This photo doesn't really do a good job of representing how pretty it was on Lake Sammamish.  It was cool to watch  (without ever having to get off the couch ) a bald eagle do some fishing .
The rehearsal space is still under construction.  I did not take any photos of the studio because seeing us playing in a room lined with carpet remnants would not do the space any justice.  When complete, the area will be a full recording studio with a live room, a control room, and a green room - all of them pretty decent sized.  This will be the Trowar base of operations; but the plan is that when we're not using it, we will rent it as rehearsal space to national acts when they are touring.  We'll see how everything pans out.  For this particular rehearsal, we played in what will be the control room because it is the room that is closest to completion.  It therefore did the best job of deadening the racket to the world outside.

Rehearsing was par for the course with Trowar:  intense, long - and fun as hell.  Although we'd practice for about 6 hours at a time, there wasn't any pressure with this practice since there are no gigs imminent for us at the moment.  We took this time to chart songs (lyrics and songs structure mainly) and work on vocals.  I had a lot to learn as usual, but it's all positive pressure.  I'm now going to be singing harmonies on some of the tunes, which is both scary and exciting as hell for me.  When I hit the harmonies right, it sounds freaking great and I think it adds a lot to each song.  I'll really have to work on singing and playing at the same time, but I'm relishing the opportunity to take on a greater role in this band.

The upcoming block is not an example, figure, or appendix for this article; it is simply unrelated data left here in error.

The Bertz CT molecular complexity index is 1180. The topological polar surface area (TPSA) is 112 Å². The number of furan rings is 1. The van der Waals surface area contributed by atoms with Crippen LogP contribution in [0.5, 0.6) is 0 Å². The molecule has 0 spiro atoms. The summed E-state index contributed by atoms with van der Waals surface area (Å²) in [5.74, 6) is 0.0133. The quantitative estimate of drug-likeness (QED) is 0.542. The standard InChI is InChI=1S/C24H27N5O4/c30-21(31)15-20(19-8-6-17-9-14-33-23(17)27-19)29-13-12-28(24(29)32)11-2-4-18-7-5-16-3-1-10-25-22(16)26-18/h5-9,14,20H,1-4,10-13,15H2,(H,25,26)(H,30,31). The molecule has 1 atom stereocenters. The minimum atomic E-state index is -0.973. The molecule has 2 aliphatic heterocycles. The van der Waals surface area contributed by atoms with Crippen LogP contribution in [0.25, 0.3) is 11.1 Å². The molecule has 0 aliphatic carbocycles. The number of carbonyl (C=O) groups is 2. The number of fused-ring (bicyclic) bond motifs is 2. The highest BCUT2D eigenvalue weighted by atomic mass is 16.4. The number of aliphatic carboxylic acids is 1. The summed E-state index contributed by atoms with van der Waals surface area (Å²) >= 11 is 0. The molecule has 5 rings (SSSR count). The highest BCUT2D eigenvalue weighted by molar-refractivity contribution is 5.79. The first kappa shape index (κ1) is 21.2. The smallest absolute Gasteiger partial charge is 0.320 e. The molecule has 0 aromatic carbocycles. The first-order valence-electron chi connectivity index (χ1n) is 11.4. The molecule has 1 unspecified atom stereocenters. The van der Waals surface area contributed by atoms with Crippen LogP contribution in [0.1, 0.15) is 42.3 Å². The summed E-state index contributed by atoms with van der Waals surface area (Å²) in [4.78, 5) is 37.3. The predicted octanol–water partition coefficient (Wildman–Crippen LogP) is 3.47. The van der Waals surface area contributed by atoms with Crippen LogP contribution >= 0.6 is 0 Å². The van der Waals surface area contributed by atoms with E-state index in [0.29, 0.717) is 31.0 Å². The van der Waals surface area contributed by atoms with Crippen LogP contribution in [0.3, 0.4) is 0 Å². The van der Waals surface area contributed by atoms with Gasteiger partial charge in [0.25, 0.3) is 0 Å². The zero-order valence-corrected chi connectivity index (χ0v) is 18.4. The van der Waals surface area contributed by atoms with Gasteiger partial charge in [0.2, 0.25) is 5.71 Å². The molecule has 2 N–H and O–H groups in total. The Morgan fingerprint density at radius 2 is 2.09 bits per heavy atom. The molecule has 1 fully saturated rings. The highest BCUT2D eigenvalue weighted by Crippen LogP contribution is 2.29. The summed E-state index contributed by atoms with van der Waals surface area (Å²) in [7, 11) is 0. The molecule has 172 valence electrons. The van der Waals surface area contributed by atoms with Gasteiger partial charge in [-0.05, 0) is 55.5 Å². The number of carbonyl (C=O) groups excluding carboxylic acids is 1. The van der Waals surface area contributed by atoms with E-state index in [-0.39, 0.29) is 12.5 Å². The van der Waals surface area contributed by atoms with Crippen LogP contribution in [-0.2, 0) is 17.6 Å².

Filling up the wall with charts.
And of course, playing with Fred and John is always a major treat.  Fred can solo all damn day.  His intensity is perfect for each song.  John's drumming is as powerful as it gets.  It's also extremely creative - I don't think he ever does the same fill twice.  Between the two of them, there's always something new and unique going on.  There's a ton for the ear to seize upon when they're playing.
Palmer's was a nice post-practice hangout for us.  I loved that on the Pacifico sign above the urinal, somebody had take the time to share multiple takes on Frank Zappa's greatness.  ("Zappa rules rock!")  This one says simply:  "Frank Zappa.  Fuck the rest."
I worked on my Trowar "to do" list the following Sunday on the plane back to Indiana.  I need to make sure I have the fingerboard transposed (I play in a tuning that Fred created/taught me) for clearer communication between us.  Of course, I'll be working on harmonies as well.  There are other things on the list - I'm looking forward to working on all of them.  The list is long, but given the optimism of all parties involved, it's easy to get motivated to to them.

How A Stratocaster Is Made

Here is a short movie showing how Fender Stratocasters are made in the Corona, California facility.  To Fender's credit, it is a lot more of a hands on process than I thought it would be.  Still, my inner Marxist kept asking:  Is it a union shop?  How would the creation of a Strat in the Mexican shop be different?  Stupid inner Marxist ruining everything.